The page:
DUBAI, United Arab Emirates,
Kilimokwanza.org/ — At the United Nations’ Climate Conference COP28, a formidable African civil society coalition, represented by Secou Sarr, Executive Secretary of ENDA-Tiers Monde, announced a set of five critical priorities to tackle climate change effectively. These priorities include adaptation, addressing loss and damage, transforming food systems, land use, and the protection and restoration of forests. This announcement was made at a side event on December 5, during the ongoing COP28 in Dubai.
The coalition, which consists of numerous African non-governmental organizations (NGOs), has united under the newly launched “African Development Bank Group-Civil Society Coalition on Climate and Energy”. This collaboration aims to amplify the African voice and influence in the COP28 debates.
Africa, bearing the brunt of climate change impacts yet receiving minimal climate finance, finds itself in a challenging position. Dr. Akinwumi Adesina, President of the African Development Bank, emphasized the continent’s right to utilize its natural resources beneficially. He advocated for a redefinition of African economies’ value, suggesting a focus on natural capital, including mineral, forestry, and renewable energy resources. He pointed out the overlooked value of the Congo Basin, the world’s largest carbon storehouse, in GDP assessments of regional countries.
The coalition backs African leaders’ appeal to direct special drawing rights for climate finance to the continent, particularly through the African Development Bank. It calls for global, governmental, and developmental partners to implement inclusive practices that engage farmers and local communities, incorporating both scientific and traditional knowledge without harming biodiversity or societal resilience.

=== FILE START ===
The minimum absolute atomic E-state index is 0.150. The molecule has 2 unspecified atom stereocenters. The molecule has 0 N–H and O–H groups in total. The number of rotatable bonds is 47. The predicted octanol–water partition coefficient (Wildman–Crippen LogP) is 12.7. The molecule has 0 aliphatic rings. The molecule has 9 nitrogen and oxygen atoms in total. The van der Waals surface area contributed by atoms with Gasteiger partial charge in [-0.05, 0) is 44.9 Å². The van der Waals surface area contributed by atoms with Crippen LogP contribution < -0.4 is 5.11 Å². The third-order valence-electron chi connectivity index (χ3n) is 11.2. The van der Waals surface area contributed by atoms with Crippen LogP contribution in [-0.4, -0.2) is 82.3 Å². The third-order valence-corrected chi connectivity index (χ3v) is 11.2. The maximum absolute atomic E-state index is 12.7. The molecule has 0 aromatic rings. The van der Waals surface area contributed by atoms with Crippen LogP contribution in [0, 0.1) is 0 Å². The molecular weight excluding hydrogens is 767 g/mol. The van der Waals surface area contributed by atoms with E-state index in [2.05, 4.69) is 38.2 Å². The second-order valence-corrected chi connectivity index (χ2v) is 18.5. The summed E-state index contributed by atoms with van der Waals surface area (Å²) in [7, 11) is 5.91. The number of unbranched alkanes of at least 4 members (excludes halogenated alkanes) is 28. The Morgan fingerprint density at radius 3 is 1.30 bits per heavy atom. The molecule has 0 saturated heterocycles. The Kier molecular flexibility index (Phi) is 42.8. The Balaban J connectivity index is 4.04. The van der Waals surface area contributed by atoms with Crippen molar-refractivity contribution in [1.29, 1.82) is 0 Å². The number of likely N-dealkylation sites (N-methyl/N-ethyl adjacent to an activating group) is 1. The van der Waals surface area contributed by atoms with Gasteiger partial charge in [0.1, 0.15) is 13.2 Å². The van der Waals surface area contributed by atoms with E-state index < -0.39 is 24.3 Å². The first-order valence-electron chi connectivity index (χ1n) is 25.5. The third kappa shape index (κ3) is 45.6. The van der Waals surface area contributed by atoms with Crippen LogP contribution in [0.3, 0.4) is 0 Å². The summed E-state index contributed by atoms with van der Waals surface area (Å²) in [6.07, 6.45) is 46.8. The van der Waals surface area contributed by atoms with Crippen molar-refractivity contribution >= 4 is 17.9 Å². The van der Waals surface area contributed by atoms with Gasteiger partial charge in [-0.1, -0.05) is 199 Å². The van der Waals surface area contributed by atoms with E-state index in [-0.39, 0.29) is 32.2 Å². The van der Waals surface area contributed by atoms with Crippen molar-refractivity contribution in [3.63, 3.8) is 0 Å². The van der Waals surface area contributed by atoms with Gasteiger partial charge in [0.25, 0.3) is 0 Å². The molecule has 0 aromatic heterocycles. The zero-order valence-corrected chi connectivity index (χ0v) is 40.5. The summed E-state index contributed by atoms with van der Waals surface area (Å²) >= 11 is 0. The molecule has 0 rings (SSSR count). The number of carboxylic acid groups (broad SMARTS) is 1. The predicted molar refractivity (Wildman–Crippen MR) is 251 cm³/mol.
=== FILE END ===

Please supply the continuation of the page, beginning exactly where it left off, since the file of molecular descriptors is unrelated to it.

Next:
Highlighting the urgent need for adaptation and resilience-building in climate-vulnerable African economies, the coalition urges parties to prioritize these aspects.
Beth Dunford, the African Development Bank’s Vice President for Agriculture and Human and Social Development, highlighted the significance of the Coalition for Africa. She referenced President Adesina’s establishment of the Civil Society Division as a testament to the importance of community-focused agendas. Dunford noted that the Bank dedicates 64% of its funding to climate adaptation in Africa and has introduced a Climate Action Window to provide resources and technical assistance to the continent’s least developed countries, aiming to mobilize at least $42 billion, supported by the African Development Fund.
Augustine Njamnshi, Chair of the Coalition, underscored the importance of the finance/civil-society/private-sector nexus in combating climate change in Africa. He called for collaboration among civil society, the private sector, and banks for the continent’s benefit.
Pauline Nantongo Kalunda, Executive Director of ECOTRUST, exemplified successful partnerships by describing how collaboration between civil society and the private sector enabled 15,000 small farmers to develop tree planting for carbon storage. However, she stressed the need to remove barriers to accessing climate finance.
Mithika Mwenda, Chair of the Pan African Climate Justice Alliance, lauded the role of civil society and the partnership with the Bank that led to significant commitments.
Burkinabe Environment Minister Roger Baro spoke on climate change as a catalyst for terrorism, highlighting his country’s resilience amidst security and humanitarian challenges. He mentioned government initiatives in tandem with the private sector and civil society, such as annual reforestation campaigns and public-private partnerships.
Karen Wanjiru Kimani, a young environmental activist, called for the inclusion of youth in environmental issues and described initiatives like tree-planting clubs in schools to combat drought.
The event also paid tribute to Yacouba Sawadogo, a Burkinese farmer and anti-desertification crusader, who passed away on December 3.